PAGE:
Lithium’s new approach creates a flow of information from the social web into your community. The result is the creation of valuable content, community-driven support, and the identification of engaged customers. The only stumbling block may be the ambiguity behind the company’s new messaging.
Defining Social CRM
Released this week, Lithium’s new suite takes their previously forum-centric software and ushers it in to a Web dominated by Facebook and Twitter. Unfortunately, they’ve decided to brand themselves with a buzzword that lacks a fixed meaning in the market currently.
The social CRM (or CRM 2.0) label may be accurate when applied to Lithium, but it depends on which definition you pick. We’ve seen vendors tout CRMs with internally-focused collaborative features called as such, but what it commonly means is CRMs connected in some way to public social media or support systems. With such a wide ranging use of the term, Lithium is likely to have a hard time maintaining a clear and focused message on what the software actually does.
Social Media Middleman
All marketing aside, there is substance to what is new about the software. Lithium acts as content repository and community site like before, and this is retained in what’s now quaintly called the “tribal knowledge base,” formed of something like a wiki, instead of just forums.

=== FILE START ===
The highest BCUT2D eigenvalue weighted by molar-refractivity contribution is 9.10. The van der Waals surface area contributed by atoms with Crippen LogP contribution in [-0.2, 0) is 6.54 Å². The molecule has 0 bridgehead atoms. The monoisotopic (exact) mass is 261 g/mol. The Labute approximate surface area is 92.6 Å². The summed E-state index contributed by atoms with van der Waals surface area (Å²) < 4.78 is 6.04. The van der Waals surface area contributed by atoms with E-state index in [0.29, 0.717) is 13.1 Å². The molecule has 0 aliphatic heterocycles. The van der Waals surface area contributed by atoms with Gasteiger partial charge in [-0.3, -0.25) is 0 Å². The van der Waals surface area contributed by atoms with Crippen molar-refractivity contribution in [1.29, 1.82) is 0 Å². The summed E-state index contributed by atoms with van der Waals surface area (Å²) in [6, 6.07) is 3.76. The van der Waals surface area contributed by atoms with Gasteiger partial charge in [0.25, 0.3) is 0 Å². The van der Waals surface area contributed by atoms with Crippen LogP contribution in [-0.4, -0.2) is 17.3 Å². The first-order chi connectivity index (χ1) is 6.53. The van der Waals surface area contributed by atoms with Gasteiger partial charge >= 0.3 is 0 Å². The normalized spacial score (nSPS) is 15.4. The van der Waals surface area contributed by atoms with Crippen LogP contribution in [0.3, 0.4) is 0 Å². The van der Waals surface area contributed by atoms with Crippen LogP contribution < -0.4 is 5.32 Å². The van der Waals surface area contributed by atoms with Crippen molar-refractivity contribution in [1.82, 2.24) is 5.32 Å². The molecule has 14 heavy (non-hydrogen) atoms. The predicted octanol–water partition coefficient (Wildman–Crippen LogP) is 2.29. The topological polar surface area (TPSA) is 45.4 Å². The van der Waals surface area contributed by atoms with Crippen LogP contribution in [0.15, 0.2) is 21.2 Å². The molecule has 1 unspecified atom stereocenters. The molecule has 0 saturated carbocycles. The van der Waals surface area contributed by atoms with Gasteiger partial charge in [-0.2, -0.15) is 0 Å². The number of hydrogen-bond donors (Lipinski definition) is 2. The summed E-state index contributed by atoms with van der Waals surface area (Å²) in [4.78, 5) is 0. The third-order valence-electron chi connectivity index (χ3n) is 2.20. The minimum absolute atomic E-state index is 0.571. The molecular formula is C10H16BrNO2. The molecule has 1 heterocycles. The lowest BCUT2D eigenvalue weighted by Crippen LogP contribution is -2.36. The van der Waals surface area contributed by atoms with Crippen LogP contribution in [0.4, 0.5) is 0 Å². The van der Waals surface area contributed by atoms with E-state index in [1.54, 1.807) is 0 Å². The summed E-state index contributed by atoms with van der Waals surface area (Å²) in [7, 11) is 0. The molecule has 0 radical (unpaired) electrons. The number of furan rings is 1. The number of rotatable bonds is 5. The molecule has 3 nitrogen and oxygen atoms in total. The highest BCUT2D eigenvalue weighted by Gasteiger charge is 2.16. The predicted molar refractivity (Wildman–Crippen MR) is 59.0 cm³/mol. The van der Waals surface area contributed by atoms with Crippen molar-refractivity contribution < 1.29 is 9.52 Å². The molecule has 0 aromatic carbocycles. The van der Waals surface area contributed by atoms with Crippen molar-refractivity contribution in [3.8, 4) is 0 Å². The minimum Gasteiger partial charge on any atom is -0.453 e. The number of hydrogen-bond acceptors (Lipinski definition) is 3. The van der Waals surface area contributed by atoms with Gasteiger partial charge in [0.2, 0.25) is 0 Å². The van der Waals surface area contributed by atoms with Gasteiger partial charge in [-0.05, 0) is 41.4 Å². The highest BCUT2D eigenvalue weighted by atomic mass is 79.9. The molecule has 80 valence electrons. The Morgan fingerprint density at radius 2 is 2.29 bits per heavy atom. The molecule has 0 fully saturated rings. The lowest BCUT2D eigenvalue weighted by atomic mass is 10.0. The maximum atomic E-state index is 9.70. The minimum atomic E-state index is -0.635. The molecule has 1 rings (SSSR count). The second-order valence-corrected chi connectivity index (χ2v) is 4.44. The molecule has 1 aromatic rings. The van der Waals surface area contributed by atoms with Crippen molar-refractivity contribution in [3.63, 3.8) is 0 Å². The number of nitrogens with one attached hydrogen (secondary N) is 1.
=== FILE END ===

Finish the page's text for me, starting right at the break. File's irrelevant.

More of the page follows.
Lithium is also is now acting like a channel between the consumer Web, your community, and your company CRM. They integrate with leading CRMs like Salesforce.com, and they draw in blog posts and Twitter search. For the Twitter tie in, the widget can be embedded in just about any page, and the keywords can be set on a page-by-page basis. If there’s a particularly relevant discussion going on, then a tweet can be used to seed a forum thread.
Lithium is one of the top community solutions for the enterprise, but in this new space, they’re facing some determined competition.
Many see the core of social CRM as being a way to monitor public conversations about the enterprise from within your usual CRM software. In that frame of mind, Lithium is going to have a hard looking more useful than tools such as Oracle social CRM and Salesforce.com’s Service Cloud, which already integrates with Twitter.
Compared to other examples of social CRM, the core base for Lithium is still going to be those who want a customer community that identifies and rewards engaged people. Whether or not the customers that make these communities tick are going to get excited by integration with the social media spectrum is the question that remains to be answered.